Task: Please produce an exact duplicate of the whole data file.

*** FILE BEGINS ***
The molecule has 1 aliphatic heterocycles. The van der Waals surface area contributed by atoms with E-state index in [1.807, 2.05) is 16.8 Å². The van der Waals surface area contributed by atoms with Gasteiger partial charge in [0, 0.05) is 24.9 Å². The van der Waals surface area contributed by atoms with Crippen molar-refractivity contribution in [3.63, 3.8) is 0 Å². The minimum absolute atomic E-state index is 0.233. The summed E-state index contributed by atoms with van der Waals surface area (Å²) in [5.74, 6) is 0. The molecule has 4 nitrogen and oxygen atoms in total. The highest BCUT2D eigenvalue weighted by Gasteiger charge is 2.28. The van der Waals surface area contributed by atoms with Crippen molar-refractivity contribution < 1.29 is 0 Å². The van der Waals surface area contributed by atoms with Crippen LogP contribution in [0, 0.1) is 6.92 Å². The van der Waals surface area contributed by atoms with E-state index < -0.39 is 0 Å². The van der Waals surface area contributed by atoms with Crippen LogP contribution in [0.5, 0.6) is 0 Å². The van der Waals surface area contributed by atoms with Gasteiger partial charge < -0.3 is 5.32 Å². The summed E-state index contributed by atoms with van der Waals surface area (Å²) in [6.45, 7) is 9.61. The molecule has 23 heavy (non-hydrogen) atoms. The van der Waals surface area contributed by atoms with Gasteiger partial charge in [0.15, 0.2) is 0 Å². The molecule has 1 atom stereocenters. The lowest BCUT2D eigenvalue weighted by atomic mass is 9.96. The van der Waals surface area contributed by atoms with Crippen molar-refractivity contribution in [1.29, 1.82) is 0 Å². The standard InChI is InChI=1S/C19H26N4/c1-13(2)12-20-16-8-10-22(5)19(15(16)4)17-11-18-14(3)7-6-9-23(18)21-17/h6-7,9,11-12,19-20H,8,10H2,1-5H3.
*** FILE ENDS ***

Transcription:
The molecule has 1 aliphatic heterocycles. The van der Waals surface area contributed by atoms with E-state index in [1.807, 2.05) is 16.8 Å². The van der Waals surface area contributed by atoms with Gasteiger partial charge in [0, 0.05) is 24.9 Å². The van der Waals surface area contributed by atoms with Crippen molar-refractivity contribution in [3.63, 3.8) is 0 Å². The minimum absolute atomic E-state index is 0.233. The summed E-state index contributed by atoms with van der Waals surface area (Å²) in [5.74, 6) is 0. The molecule has 4 nitrogen and oxygen atoms in total. The highest BCUT2D eigenvalue weighted by Gasteiger charge is 2.28. The van der Waals surface area contributed by atoms with Crippen molar-refractivity contribution < 1.29 is 0 Å². The van der Waals surface area contributed by atoms with Crippen LogP contribution in [0, 0.1) is 6.92 Å². The van der Waals surface area contributed by atoms with E-state index < -0.39 is 0 Å². The van der Waals surface area contributed by atoms with Crippen LogP contribution in [0.5, 0.6) is 0 Å². The van der Waals surface area contributed by atoms with Gasteiger partial charge < -0.3 is 5.32 Å². The summed E-state index contributed by atoms with van der Waals surface area (Å²) in [6.45, 7) is 9.61. The molecule has 23 heavy (non-hydrogen) atoms. The van der Waals surface area contributed by atoms with Gasteiger partial charge in [0.15, 0.2) is 0 Å². The molecule has 1 atom stereocenters. The lowest BCUT2D eigenvalue weighted by atomic mass is 9.96. The van der Waals surface area contributed by atoms with Crippen molar-refractivity contribution in [1.29, 1.82) is 0 Å². The standard InChI is InChI=1S/C19H26N4/c1-13(2)12-20-16-8-10-22(5)19(15(16)4)17-11-18-14(3)7-6-9-23(18)21-17/h6-7,9,11-12,19-20H,8,10H2,1-5H3.